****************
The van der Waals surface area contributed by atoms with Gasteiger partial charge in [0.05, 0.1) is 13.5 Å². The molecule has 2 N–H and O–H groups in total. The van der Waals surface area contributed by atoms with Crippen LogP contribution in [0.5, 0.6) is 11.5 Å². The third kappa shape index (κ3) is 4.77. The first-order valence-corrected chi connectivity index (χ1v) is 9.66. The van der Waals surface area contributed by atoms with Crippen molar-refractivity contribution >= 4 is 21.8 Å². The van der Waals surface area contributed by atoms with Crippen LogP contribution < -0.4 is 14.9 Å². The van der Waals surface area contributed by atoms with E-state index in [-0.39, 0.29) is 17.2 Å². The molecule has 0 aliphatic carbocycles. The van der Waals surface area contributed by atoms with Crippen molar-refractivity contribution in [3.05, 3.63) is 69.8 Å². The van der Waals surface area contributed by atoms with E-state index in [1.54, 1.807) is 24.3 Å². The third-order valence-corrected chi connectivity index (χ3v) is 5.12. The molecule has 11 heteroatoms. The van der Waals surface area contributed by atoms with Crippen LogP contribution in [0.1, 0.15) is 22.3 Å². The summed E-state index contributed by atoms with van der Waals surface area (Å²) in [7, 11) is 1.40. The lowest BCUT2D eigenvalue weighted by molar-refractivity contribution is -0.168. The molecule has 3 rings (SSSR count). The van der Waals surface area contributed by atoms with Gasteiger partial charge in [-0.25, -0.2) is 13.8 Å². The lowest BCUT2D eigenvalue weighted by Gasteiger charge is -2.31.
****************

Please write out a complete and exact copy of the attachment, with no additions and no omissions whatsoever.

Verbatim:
The van der Waals surface area contributed by atoms with Gasteiger partial charge in [0.05, 0.1) is 13.5 Å². The molecule has 2 N–H and O–H groups in total. The van der Waals surface area contributed by atoms with Crippen LogP contribution in [0.5, 0.6) is 11.5 Å². The third kappa shape index (κ3) is 4.77. The first-order valence-corrected chi connectivity index (χ1v) is 9.66. The van der Waals surface area contributed by atoms with Crippen molar-refractivity contribution >= 4 is 21.8 Å². The van der Waals surface area contributed by atoms with Crippen LogP contribution < -0.4 is 14.9 Å². The van der Waals surface area contributed by atoms with E-state index in [-0.39, 0.29) is 17.2 Å². The molecule has 0 aliphatic carbocycles. The van der Waals surface area contributed by atoms with Crippen molar-refractivity contribution in [3.05, 3.63) is 69.8 Å². The van der Waals surface area contributed by atoms with E-state index in [1.54, 1.807) is 24.3 Å². The third-order valence-corrected chi connectivity index (χ3v) is 5.12. The molecule has 11 heteroatoms. The van der Waals surface area contributed by atoms with Crippen LogP contribution in [0.1, 0.15) is 22.3 Å². The summed E-state index contributed by atoms with van der Waals surface area (Å²) in [7, 11) is 1.40. The lowest BCUT2D eigenvalue weighted by molar-refractivity contribution is -0.168. The molecule has 3 rings (SSSR count). The van der Waals surface area contributed by atoms with Gasteiger partial charge in [-0.25, -0.2) is 13.8 Å². The lowest BCUT2D eigenvalue weighted by Gasteiger charge is -2.31.